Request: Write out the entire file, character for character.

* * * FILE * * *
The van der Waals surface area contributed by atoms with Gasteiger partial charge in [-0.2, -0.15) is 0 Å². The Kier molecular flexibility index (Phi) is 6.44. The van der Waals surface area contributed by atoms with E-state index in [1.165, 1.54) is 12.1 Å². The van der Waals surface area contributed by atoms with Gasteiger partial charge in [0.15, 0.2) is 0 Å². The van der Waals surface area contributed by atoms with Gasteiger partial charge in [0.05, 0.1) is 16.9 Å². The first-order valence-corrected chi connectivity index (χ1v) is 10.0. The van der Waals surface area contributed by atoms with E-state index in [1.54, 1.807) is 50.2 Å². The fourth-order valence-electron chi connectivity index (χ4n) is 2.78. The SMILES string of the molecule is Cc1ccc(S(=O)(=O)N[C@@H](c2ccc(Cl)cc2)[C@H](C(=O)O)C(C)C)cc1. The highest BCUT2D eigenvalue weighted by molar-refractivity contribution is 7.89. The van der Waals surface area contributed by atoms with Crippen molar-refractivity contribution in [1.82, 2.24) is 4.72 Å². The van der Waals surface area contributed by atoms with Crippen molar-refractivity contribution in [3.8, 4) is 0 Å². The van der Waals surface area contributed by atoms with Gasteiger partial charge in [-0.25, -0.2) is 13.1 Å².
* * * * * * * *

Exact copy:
The van der Waals surface area contributed by atoms with Gasteiger partial charge in [-0.2, -0.15) is 0 Å². The Kier molecular flexibility index (Phi) is 6.44. The van der Waals surface area contributed by atoms with E-state index in [1.165, 1.54) is 12.1 Å². The van der Waals surface area contributed by atoms with Gasteiger partial charge in [0.15, 0.2) is 0 Å². The van der Waals surface area contributed by atoms with Gasteiger partial charge in [0.05, 0.1) is 16.9 Å². The first-order valence-corrected chi connectivity index (χ1v) is 10.0. The van der Waals surface area contributed by atoms with E-state index in [1.54, 1.807) is 50.2 Å². The fourth-order valence-electron chi connectivity index (χ4n) is 2.78. The SMILES string of the molecule is Cc1ccc(S(=O)(=O)N[C@@H](c2ccc(Cl)cc2)[C@H](C(=O)O)C(C)C)cc1. The highest BCUT2D eigenvalue weighted by molar-refractivity contribution is 7.89. The van der Waals surface area contributed by atoms with Crippen molar-refractivity contribution in [1.82, 2.24) is 4.72 Å². The van der Waals surface area contributed by atoms with Crippen molar-refractivity contribution in [3.8, 4) is 0 Å². The van der Waals surface area contributed by atoms with Gasteiger partial charge in [-0.25, -0.2) is 13.1 Å².